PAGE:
Eddie Butler has had an uneven season thus far—some good starts, some poor ones. A couple of aspects about his game have remained consistent though. They are important parts: Butler has been walking a lot of batters and striking out few.
This season, Butler has struck out 4.8 batters per nine, which is quite an improvement compared to the three starts he made in 2014. In all, he’s struck out 4.1 batters per nine innings in 14 career starts. In his 11 major league starts this season, Butler has also walked five batters per nine innings pitched. Coupled with his three starts last year, he has a total mark of 4.7 walks per nine.
Butler has to improve.
Using Baseball-Reference’s Play Index, I searched for pitchers with similar walk and strikeout profiles using multiple sets of parameters. The goal is to find historical comparisons—to place Eddie Butler in the context of other players’ careers. While I found some fine careers, on the whole, such profiles don’t lend themselves to success.
Butler has to improve.
All searches are for players since 1961 (integration and expansion eras) who started at least 90 percent of their games and pitched at least 70 innings, with K/9 rate below five and a BB/9 above four. Essentially, I’m searching for other Eddie Butlers.
Parameter 1: First and second seasons
Who has started their career in a similar manner, and did they find success? Baseball-Reference finds 29 other pitchers to put up similar numbers in their first two seasons. Butler makes 30. Measured by ERA+, the best of the bunch is Dennis Blair, who posted a 109 ERA+ in 1974-1975 for the Expos. In all, six of the 30 pitchers have an ERA+ above 100, which means that six of the 30 were above average relative to their peers.
Notably, all of the better-than-average pitchers began their careers prior to 1990. The most recent is Mike Dunn, who had a 107 ERA+ from 1987-1988 for the Pirates. In other words, it was a different era. For instance, in 1988, the baseball wide K/9 and BB/9 were 5.58 and 3.10, respectively. So far in 2015, those figures are 7.66 and 2.88. The most recent pitcher to begin his career with Butler’s strikeout and walk profile is Shairon Martis, who did so from 2008-2009.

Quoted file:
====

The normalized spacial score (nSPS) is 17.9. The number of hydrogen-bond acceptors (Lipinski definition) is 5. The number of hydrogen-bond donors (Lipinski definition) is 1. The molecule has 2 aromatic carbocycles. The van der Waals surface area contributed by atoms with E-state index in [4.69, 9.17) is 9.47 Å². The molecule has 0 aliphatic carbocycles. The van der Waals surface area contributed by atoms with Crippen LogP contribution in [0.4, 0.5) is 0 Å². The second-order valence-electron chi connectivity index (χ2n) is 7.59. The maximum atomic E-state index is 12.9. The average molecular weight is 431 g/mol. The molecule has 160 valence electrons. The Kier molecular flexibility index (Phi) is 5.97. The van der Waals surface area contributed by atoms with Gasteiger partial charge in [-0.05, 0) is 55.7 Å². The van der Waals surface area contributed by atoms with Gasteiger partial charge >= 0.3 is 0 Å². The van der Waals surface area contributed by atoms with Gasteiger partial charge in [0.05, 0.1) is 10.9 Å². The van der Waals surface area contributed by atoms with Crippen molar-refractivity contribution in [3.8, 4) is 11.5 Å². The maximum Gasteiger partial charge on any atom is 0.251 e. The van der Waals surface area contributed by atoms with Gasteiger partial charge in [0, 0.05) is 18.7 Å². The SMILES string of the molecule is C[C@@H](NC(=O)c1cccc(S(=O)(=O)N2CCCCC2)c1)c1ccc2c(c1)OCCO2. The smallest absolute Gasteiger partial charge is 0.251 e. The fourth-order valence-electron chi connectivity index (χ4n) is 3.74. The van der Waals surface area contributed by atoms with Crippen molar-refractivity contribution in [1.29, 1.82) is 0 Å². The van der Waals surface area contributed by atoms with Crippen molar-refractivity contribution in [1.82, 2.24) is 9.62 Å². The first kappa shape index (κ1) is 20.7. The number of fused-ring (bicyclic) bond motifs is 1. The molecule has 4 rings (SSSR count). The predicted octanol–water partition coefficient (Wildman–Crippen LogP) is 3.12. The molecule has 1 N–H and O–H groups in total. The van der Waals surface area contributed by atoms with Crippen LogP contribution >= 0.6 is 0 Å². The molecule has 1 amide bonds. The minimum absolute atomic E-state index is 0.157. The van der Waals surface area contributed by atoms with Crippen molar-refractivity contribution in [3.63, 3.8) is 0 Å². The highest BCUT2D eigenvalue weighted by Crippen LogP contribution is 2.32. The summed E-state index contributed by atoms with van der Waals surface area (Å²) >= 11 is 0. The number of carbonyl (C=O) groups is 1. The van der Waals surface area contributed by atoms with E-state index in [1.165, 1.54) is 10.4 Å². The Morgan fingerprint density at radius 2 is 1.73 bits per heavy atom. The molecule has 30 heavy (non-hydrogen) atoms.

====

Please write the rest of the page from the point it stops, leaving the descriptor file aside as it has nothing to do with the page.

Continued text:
Parameter 2: Age 23-24 seasons, at least 70 innings pitched
Rather than years one and two, let’s look at age comparisons. This list is much shorter. That says something about how young Butler is right now. A lot of the pitchers who showed up for the previous search were a couple years older than Butler is now. Only 15 pitchers, including Butler, fit the bill. Only one of these players had an above average ERA+ in the timeframe searched. Rich Gale had a 124 ERA+ while striking out 4.12 per nine innings and walking 4.68 for the 1978 Kansas City Royals as a 24-year-old. The next best pitcher according to ERA+ is Jamey Wright, who had a 99 ERA+ for the Rockies in 1998-1999 while striking out four batters per nine innings and walking 4.68.
As opposed to the last search, Butler has more contemporaries in this one, even though the list is shorter. The two names that offer the most hope are Dallas Keuchel and Jake Arrieta. As 24-year-olds, both pitchers had very similar profiles. Keuchel’s 85 innings saw him strike out 4.01 batters per nine and walk 4.11. In 100 innings, Arrieta struck out 4.66 batters per nine innings, and he walked 4.31.